Challenge 4

Failure to Rescue: Monitoring for Opioid Induced Respiratory Depression

Executive Summary Checklist

Opioid-induced respiratory depression is a leading cause of preventable patient death and serious patient harm events. Hospital leadership must understand, appreciate and commit to eliminating these events. Implementing an effective program to reduce opioid-induced respiratory depression will require an implementation plan to complete the following actionable steps:

  • Implement continuous electronic monitoring on all floors where patients are being administered opioids and are in bed.
  • Monitoring should consist of a minimum SET (Measure Through Motion and Low Perfusion) pulse oximetry with a central telemetry station; direct communication to the nurse on her “smart phone” is preferred.
  • Patients receiving supplemental oxygen should also have ventilation monitored (e.g. capnography or acoustic rate monitoring).
  • Set respiratory rate alarms to minimize alarm fatigue (e.g. 6 breaths per minute at the low end and 30 breaths per minute at the high end, with a 30 sec delay and a 15 sec notification delay.)
  • A rapid response notification system should be in place to alert staff if the patient is deteriorating. A plan for escalation of rapid response alarm to another staff member should also be in place.
  • Hospital governance should commit to a plan that includes:
    • Reviewing all reported preventable patient deaths and serious patient harm events over the previous 24 months where opioids were involved and may have contributed to the preventable event. A review of all previous closed malpractice claims related to opioid-induced respiratory depression should also be undertaken.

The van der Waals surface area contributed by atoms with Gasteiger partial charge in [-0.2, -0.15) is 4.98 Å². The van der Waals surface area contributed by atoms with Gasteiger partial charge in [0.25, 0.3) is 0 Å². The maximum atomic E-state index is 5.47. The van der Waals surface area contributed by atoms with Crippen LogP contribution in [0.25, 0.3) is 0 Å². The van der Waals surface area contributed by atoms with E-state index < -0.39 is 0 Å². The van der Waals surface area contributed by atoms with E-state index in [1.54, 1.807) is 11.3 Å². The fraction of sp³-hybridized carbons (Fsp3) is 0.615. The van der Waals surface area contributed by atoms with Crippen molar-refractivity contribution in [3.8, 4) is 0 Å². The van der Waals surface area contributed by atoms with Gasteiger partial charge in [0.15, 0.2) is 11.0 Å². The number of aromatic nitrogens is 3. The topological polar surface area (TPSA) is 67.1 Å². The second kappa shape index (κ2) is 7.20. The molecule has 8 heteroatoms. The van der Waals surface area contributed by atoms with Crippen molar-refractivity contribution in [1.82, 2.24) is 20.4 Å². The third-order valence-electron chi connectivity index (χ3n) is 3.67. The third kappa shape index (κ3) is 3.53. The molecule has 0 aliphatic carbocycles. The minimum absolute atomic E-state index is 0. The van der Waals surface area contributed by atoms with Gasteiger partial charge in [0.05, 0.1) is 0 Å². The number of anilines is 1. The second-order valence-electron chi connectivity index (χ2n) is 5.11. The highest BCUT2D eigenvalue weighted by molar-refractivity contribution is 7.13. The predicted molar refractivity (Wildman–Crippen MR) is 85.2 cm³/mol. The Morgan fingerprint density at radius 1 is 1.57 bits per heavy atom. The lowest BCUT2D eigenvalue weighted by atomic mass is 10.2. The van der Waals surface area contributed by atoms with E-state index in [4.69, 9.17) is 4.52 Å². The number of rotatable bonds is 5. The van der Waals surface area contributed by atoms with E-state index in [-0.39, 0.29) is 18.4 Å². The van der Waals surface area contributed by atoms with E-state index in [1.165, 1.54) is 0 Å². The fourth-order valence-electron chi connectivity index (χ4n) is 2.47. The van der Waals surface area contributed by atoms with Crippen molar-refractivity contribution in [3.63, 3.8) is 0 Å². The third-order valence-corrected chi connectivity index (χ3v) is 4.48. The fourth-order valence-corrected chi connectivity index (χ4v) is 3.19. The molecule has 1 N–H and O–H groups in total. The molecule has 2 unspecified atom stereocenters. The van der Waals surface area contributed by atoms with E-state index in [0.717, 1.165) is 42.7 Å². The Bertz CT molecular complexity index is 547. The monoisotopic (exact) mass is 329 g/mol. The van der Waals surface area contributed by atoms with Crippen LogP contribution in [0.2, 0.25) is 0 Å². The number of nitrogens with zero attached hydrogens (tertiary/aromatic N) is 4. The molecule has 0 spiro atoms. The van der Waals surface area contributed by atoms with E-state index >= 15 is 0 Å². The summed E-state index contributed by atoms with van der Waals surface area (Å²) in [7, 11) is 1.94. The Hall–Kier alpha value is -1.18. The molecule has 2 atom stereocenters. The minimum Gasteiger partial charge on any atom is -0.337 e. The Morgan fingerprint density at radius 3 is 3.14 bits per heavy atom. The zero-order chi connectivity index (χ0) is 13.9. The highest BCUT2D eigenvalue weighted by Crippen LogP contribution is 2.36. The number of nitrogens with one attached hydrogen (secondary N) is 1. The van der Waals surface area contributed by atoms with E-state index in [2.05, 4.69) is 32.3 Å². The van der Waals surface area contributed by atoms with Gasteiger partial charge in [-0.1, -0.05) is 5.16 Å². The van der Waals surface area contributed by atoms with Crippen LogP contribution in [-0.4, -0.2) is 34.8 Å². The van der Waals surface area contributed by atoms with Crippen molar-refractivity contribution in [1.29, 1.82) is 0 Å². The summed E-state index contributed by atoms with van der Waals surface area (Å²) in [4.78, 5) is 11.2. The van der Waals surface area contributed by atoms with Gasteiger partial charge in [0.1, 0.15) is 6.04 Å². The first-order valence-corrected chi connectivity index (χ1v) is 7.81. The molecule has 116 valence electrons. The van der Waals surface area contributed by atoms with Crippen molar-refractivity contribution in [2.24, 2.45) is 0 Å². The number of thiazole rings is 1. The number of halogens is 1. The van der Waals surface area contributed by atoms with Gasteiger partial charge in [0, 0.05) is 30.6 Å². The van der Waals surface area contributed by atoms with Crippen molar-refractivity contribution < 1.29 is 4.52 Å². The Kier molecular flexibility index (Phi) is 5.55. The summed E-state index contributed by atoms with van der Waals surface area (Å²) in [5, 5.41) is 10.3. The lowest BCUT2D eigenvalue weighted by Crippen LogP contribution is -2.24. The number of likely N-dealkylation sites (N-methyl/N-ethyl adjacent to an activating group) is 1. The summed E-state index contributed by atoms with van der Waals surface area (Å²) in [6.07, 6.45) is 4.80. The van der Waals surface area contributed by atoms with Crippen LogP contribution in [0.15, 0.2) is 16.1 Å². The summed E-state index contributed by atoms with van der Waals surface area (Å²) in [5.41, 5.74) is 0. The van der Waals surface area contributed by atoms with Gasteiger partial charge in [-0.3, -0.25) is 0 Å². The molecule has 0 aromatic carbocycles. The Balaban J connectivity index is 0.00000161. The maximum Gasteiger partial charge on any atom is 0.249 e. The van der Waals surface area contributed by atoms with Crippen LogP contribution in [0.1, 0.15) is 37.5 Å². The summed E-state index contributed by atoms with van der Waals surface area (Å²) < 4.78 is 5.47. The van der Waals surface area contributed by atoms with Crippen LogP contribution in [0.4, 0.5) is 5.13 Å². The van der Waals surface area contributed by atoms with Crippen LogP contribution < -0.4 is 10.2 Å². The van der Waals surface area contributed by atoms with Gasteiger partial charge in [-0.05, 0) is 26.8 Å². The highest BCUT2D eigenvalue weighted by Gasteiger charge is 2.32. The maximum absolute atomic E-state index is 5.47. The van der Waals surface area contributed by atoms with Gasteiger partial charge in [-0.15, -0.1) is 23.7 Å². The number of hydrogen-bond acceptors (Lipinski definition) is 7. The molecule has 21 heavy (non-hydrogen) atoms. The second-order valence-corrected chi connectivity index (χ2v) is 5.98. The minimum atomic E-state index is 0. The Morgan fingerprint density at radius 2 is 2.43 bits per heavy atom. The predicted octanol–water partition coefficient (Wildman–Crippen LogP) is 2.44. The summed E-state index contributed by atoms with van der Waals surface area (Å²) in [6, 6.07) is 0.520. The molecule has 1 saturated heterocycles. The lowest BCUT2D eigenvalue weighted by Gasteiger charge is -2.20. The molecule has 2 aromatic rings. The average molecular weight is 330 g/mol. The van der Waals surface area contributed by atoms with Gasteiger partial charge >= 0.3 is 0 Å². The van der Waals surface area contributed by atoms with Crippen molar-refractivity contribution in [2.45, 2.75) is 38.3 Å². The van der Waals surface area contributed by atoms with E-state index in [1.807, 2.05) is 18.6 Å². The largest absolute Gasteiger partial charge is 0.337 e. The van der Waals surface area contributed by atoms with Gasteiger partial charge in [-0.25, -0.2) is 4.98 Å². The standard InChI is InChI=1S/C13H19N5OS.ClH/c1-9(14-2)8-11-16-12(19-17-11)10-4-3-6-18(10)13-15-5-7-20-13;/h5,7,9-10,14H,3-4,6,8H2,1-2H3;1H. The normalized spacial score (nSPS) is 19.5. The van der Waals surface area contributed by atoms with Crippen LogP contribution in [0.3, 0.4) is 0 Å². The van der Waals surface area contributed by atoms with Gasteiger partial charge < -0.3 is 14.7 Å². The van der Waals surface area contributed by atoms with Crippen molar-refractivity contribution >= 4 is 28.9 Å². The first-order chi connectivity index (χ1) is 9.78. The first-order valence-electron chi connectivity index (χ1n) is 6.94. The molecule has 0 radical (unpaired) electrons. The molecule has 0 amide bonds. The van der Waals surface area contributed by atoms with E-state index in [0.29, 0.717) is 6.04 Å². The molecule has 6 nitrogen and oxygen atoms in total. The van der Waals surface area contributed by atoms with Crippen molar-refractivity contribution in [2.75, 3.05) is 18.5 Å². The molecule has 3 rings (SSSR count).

• Identifying and prioritizing common contributing factors from those serious preventable events.
    • Identifying continuous electronic monitoring technologies that notify staff of significant changes in a patient’s respiratory condition which includes a rapid response approach that ensures appropriate interventions are initiated in a timely manner.
    • Providing the resources necessary to implement the chosen plan.
    • Identifying a hospital “champion” who will be accountable for successful implementation, education and evaluation of the chosen plan.
    • Developing an educational plan for all staff, patients and family members that shares common contributing factors leading to opioid-induced respiratory depression as well as the implementation plan that strives to eliminate current risks associated with opioids.
    • Continuing to report and assess both near misses and patient harm events for additional learning opportunities and improvement.

Between the 2017 World Patient Safety, Science & Technology Summit and the 2017 Midyear Planning Meeting a workgroup comprised of experts representing administrators, clinicians, technologists and patient advocates will meet to update this APSS. If you are interested in joining this workgroup, please email us.